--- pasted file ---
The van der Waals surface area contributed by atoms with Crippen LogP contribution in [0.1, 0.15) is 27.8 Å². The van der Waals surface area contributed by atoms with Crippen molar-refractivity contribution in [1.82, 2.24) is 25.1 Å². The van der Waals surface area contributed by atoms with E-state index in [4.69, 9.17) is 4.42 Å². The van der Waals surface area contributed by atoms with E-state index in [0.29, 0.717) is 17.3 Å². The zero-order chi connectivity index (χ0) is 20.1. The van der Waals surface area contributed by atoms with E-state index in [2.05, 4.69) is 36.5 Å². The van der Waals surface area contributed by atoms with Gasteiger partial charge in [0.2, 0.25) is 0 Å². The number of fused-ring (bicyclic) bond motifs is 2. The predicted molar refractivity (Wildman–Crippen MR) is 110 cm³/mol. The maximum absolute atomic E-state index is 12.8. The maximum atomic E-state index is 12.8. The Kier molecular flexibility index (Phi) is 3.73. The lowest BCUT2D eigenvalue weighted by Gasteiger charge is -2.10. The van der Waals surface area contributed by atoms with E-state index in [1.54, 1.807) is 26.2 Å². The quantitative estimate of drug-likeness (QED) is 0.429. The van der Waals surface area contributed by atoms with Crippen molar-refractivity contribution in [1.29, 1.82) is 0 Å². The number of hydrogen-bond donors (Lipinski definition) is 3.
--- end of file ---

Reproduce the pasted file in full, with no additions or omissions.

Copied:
The van der Waals surface area contributed by atoms with Crippen LogP contribution in [0.1, 0.15) is 27.8 Å². The van der Waals surface area contributed by atoms with Crippen molar-refractivity contribution in [1.82, 2.24) is 25.1 Å². The van der Waals surface area contributed by atoms with E-state index in [4.69, 9.17) is 4.42 Å². The van der Waals surface area contributed by atoms with E-state index in [0.29, 0.717) is 17.3 Å². The zero-order chi connectivity index (χ0) is 20.1. The van der Waals surface area contributed by atoms with E-state index in [2.05, 4.69) is 36.5 Å². The van der Waals surface area contributed by atoms with Gasteiger partial charge in [0.2, 0.25) is 0 Å². The number of fused-ring (bicyclic) bond motifs is 2. The predicted molar refractivity (Wildman–Crippen MR) is 110 cm³/mol. The maximum absolute atomic E-state index is 12.8. The maximum atomic E-state index is 12.8. The Kier molecular flexibility index (Phi) is 3.73. The lowest BCUT2D eigenvalue weighted by Gasteiger charge is -2.10. The van der Waals surface area contributed by atoms with E-state index in [1.54, 1.807) is 26.2 Å². The quantitative estimate of drug-likeness (QED) is 0.429. The van der Waals surface area contributed by atoms with Crippen molar-refractivity contribution in [1.29, 1.82) is 0 Å². The number of hydrogen-bond donors (Lipinski definition) is 3.